by Steven Chan
Some have wondered why Paul did not ask Christian masters to release their Christian slaves. A brief answer is as follows:-
- The concept of masters and slaves is somewhat akin to or comparable with our employer-employee relationship – in that it was part of the socio-economic system of the day.
It should also be noted that slavery as described in the Old Testament generally involved the voluntary entrance into slavery for economic sustenance or due to debts (Lev 25:39) or due to theft (Ex 22:3) (kidnappings and selling those kidnapped were punishable by death sentences – Ex 21:16; Deut 24:7) and there were provisions for the release of Hebrew slaves by redemption (Lev 25:47-55) or in the 7th year (Ex 21:2), or in the Year of Jubilee (Lev 25:39-41).
- There would be no real issue for so long as the Christian masters treat their slaves appropriately as per Eph 6:9: “And you, masters, do the same things to them, giving up threatening, knowing that your own Master alsois in heaven, and there is no partiality with Him”. Clearly, those masters or employers who mistreat their slaves-employees would be answerable to God.
So, the nature of the relationship itself between masters and slaves or employers-employees is a neutral matter (i.e. neither good nor bad) although Paul did suggest that if one can become free then one should take advantage of that: 1 Cor 7:20-23: “Let each one remain in the same calling in which he was called. 21 Were you called while a slave? Do not be concerned about it; but if you can be made free, rather use it.22 For he who is called in the Lord while a slave is the Lord’s freedman. Likewise he who is called while free is Christ’s slave. 23 You were bought at a price; do not become slaves of men. 24 Brethren, let each one remain with God in that state in which he was called.”
- The letter to the slave-owner, Philemon showed that Paul expected Philemon to treat Onesimus, the runaway slave, in a Christian manner. Both the slave and his master have equal standing as far as salvation is concerned (Gal 3:28; 1 Cor 12:13; Col 3:11)
- The approach of the teachings of the Bible is geared primarily towards changing the thoughts and attitudes of disciples so that they will conduct their lives in such a way that God is glorified (1 Cor 10:31); they do not attempt to change the socio-economic-political structures per se.
“Therefore submit yourselves to every ordinance of man for the Lord’s sake” (1 Pet 2:13) So slaves were exhorted to conduct themselves in the following manner (1 Pet 2:18-23): “Servants, be submissive to your masters with all fear, not only to the good and gentle, but also to the harsh. 19 For this is commendable, if because of conscience toward God one endures grief, suffering wrongfully. 20 For what credit is it if, when you are beaten for your faults, you take it patiently? But when you do good and suffer, if you take it patiently, this is commendable before God. 21 For to this you were called, because Christ also suffered for us, leaving us an example, that you should follow His steps: 22 “Who committed no sin, Nor was deceit found in His mouth”; 23 who, when He was reviled, did not revile in return; when He suffered, He did not threaten, but committed Himself to Him who judges righteously”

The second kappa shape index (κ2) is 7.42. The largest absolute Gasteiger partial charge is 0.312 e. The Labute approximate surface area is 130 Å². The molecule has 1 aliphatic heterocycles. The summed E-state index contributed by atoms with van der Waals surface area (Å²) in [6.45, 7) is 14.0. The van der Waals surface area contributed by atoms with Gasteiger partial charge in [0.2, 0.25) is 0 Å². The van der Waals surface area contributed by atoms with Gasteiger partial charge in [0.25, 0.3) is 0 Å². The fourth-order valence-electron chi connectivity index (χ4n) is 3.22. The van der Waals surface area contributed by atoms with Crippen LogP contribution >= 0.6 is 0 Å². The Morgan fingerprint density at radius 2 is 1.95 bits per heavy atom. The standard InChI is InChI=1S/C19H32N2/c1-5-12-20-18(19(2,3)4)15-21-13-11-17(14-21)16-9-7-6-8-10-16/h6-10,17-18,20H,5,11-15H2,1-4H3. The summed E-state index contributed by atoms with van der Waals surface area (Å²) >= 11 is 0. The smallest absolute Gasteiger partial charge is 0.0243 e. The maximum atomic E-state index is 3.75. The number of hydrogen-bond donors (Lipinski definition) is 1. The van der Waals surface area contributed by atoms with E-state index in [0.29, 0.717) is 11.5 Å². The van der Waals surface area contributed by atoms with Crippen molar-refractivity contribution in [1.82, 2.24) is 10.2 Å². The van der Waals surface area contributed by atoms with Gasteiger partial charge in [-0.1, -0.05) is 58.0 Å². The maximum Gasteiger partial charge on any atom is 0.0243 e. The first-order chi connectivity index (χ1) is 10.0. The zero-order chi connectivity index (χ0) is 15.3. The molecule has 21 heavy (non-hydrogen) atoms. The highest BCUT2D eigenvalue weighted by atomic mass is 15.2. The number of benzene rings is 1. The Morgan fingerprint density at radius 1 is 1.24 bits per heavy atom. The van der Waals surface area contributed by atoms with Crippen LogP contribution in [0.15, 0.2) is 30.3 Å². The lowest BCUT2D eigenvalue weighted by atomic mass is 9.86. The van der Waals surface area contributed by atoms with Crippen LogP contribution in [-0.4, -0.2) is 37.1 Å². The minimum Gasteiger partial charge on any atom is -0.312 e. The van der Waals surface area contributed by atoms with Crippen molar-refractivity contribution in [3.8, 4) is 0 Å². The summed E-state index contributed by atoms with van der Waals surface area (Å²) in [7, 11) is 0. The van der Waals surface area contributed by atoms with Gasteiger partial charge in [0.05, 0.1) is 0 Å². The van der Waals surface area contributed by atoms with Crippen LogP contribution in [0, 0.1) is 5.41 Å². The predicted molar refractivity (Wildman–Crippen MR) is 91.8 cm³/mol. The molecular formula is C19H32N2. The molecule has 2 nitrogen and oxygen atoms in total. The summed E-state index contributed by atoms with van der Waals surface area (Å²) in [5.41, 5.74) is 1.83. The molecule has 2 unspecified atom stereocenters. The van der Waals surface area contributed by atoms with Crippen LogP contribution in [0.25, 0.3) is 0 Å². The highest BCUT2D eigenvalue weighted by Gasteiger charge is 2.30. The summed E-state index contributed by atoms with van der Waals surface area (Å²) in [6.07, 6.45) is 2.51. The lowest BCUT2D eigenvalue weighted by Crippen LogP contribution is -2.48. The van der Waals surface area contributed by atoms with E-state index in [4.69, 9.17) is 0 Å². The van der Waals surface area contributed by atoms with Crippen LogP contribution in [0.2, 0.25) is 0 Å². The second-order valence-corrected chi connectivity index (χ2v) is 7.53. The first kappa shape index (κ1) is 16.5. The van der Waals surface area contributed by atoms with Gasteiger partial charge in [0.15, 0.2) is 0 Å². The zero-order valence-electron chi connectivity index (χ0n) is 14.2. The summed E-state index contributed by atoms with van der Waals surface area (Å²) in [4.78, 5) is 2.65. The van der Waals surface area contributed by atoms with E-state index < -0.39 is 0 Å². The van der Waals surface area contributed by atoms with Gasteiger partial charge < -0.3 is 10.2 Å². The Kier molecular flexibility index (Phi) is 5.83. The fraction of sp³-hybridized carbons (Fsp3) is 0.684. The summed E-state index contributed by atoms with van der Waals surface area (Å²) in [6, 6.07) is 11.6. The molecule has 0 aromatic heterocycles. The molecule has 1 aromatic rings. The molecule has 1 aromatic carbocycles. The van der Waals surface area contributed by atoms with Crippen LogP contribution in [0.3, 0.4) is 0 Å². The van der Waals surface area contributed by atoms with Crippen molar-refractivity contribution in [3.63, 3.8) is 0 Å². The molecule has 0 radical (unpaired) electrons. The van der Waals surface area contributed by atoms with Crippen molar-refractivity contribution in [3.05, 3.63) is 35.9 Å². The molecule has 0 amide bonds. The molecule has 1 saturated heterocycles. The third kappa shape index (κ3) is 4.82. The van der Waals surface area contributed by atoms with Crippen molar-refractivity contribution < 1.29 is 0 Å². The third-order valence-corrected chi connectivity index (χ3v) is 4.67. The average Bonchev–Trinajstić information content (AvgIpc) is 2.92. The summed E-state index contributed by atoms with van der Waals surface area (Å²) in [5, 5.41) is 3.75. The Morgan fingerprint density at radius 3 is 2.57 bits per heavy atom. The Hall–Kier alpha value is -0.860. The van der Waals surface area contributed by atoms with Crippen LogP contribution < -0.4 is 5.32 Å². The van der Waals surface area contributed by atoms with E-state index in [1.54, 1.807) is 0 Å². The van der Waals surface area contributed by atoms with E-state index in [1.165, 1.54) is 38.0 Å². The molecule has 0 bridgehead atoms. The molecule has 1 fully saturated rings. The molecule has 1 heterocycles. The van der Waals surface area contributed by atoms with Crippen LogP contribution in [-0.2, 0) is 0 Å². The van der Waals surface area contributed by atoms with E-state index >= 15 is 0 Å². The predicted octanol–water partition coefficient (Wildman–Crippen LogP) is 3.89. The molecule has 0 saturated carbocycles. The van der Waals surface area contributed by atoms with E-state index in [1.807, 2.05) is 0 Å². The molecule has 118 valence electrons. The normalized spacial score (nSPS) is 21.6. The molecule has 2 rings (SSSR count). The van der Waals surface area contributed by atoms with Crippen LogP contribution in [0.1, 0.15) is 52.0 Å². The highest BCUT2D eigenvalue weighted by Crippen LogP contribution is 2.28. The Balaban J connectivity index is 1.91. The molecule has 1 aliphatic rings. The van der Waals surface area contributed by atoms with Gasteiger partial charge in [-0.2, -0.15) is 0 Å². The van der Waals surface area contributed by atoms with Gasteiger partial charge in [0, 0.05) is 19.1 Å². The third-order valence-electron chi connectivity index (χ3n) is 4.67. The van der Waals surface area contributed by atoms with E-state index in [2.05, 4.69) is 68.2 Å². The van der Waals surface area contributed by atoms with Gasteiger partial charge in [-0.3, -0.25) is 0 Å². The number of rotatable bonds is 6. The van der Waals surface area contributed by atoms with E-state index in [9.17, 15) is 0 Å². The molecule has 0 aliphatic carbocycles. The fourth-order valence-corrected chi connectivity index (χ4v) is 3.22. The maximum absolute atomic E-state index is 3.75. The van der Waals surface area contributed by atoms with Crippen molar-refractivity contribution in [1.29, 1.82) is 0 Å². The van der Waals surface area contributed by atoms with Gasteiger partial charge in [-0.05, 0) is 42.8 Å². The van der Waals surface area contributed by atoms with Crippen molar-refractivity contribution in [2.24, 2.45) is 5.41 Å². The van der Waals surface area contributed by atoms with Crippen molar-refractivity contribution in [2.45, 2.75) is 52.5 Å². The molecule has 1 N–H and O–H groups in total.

The changes to the socio-economic-political system to be aligned with the principles and teachings of Christ would come about when people are transformed by the teachings of Christ (Rom 12:1-2). Such is the nature of the approach adopted by the word of God – changing the thoughts of men (2 Cor 10:5) to be captive to Christ – and then all the necessary changes in society would follow as one seeks to live by the principles given by God.
- To expect Paul to require Masters to free slaves would be akin to expecting Paul to require the governing authority of the day, the Roman emperor to change how they rule the land – that would make Paul a political activist!
But we should note that Jesus did not object to Governor Pontius Pilate’s sending Him to be crucified on a false charge because Jesus said that His kingdom is not of this world: John 18:36: ” Jesus answered, “My kingdom is not of this world. If My kingdom were of this world, My servants would fight, so that I should not be delivered to the Jews; but now My kingdom is not from here.”
Similarly, His apostles would not attempt to directly challenge the socio-economic-political system of the day.
They focused on changing the inner person (2 Cor 4:16-18) – and then the matters/systems of the world would change as a result or consequence of that personal change.